Pitfalls in side-by-side investing
In the wake of the Madoff scandal, certain substantial investors who might otherwise have invested in a manager’s hedge fund have insisted upon opening separate accounts where they and not the fund manager control custody of their assets. For hedge fund managers who accommodate such investors, or who otherwise manage separate accounts alongside their funds, a couple of caveats are in order — regardless of whether your separate accounts are long-only or pursue the same long-short strategies as your hedge funds.
Funds and accounts pursuing the same investment strategies, especially if they command different fees, must be treated pari passu in regard to both portfolio investments and trade executions. The SEC has sanctioned managers for favoring their more profitable investment vehicles with IPO allocations and other scarce investment products and would certainly react similarly to managers’ giving investment or trading preference to their higher-paying accounts.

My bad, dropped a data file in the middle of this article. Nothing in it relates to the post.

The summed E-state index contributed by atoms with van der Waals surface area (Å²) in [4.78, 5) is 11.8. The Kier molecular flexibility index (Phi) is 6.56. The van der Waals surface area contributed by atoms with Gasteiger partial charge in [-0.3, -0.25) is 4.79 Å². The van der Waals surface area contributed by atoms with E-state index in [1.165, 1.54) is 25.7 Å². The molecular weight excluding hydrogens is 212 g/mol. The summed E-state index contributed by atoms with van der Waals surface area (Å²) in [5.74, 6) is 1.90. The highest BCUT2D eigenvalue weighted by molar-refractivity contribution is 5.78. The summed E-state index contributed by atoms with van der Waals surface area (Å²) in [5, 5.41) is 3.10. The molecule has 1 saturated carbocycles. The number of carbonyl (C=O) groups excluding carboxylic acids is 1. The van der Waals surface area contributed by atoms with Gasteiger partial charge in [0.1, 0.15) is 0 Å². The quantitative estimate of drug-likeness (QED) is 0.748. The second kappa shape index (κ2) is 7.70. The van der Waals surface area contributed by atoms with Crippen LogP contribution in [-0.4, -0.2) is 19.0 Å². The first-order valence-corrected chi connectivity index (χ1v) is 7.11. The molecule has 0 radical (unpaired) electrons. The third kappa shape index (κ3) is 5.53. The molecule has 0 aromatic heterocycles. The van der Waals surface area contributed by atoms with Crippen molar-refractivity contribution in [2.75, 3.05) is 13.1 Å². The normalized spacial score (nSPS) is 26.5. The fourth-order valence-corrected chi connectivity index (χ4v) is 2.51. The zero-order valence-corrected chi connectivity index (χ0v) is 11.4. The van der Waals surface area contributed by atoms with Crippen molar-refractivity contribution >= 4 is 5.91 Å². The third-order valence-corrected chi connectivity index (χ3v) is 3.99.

If, on the other hand, your separate accounts are long-only (or otherwise strategically dissimilar from your hedge funds), you need to make certain that opposing positions (e.g., long versus short) in securities held in common by your funds and separate accounts and other conflicting investments between separate accounts and funds (e.g., interests in different parts of an issuer’s capital structure) are always defensible from the standpoints of the affected investors.
The possession by a manager of material inside information with respect to its investments in separate accounts or fund portfolios will require still another layer of protective compliance procedures and controls.